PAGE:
Who was Saint Silin?

Ordnance Survey map of 1876 showing the parish church in Llansilin as

St Sulien's Church.

 


St Silin

Saint Silin, also known as Sulien, lived in the 6th Century, and was the son of a Welsh prince. Although born into a life of privilege, whilst he was still young he turned his back on his inheritance, and ran away from home to a life of poverty and austerity at the monastic settlement in Meifod, under the abbot Gwyddfarch.

His father was angry with his decision, and made every effort to make him return. One story claims that he was so angry that he sent emissaries to kill the abbot, although they didn't carry out their orders. In response, the abbot Gwyddfarch sent Silin to Bardsey, where he established a monastic community. He lived there for seven years, until he was summoned back to Meifod by the abbot. When the abbot died, Silin was elected in his place.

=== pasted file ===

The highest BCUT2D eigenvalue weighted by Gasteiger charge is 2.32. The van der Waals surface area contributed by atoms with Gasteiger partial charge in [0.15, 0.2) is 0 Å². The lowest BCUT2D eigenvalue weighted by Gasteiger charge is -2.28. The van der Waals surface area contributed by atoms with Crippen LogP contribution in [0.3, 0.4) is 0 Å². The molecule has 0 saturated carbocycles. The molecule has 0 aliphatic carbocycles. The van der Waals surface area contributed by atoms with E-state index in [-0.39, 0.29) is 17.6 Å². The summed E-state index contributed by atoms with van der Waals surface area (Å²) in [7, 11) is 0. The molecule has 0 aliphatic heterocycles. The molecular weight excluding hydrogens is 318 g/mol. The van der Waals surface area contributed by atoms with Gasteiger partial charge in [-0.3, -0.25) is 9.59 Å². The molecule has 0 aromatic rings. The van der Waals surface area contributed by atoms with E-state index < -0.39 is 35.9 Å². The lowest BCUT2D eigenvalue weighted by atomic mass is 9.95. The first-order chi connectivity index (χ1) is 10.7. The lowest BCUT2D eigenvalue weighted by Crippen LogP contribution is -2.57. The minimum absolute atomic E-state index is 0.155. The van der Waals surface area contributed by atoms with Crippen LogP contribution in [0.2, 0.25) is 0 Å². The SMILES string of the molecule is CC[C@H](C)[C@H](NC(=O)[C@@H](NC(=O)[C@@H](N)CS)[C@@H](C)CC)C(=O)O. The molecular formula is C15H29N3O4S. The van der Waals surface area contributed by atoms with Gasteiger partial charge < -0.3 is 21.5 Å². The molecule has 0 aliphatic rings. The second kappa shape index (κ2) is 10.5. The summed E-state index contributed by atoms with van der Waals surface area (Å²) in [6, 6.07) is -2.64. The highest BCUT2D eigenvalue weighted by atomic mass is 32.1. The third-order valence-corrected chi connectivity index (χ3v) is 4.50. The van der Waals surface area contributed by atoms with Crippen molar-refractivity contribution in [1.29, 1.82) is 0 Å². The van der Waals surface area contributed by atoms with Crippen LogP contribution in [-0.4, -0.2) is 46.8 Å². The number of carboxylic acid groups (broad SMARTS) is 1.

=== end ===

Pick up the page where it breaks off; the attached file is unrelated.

By this time, his father had died, and his brother became head of the tribe. His brother's wife became infatuated by Silin, and pursued him. In order to avoid problems, Silin left for Builth, but still an object of pursuit, he fled to Brittany, where he settled near S. Malo. Here, he founded a small, but renowned monastery in Rance. Although he never returned to Wales, he sent his gospel and staff back to the monastery at Meifod, as a token of his love.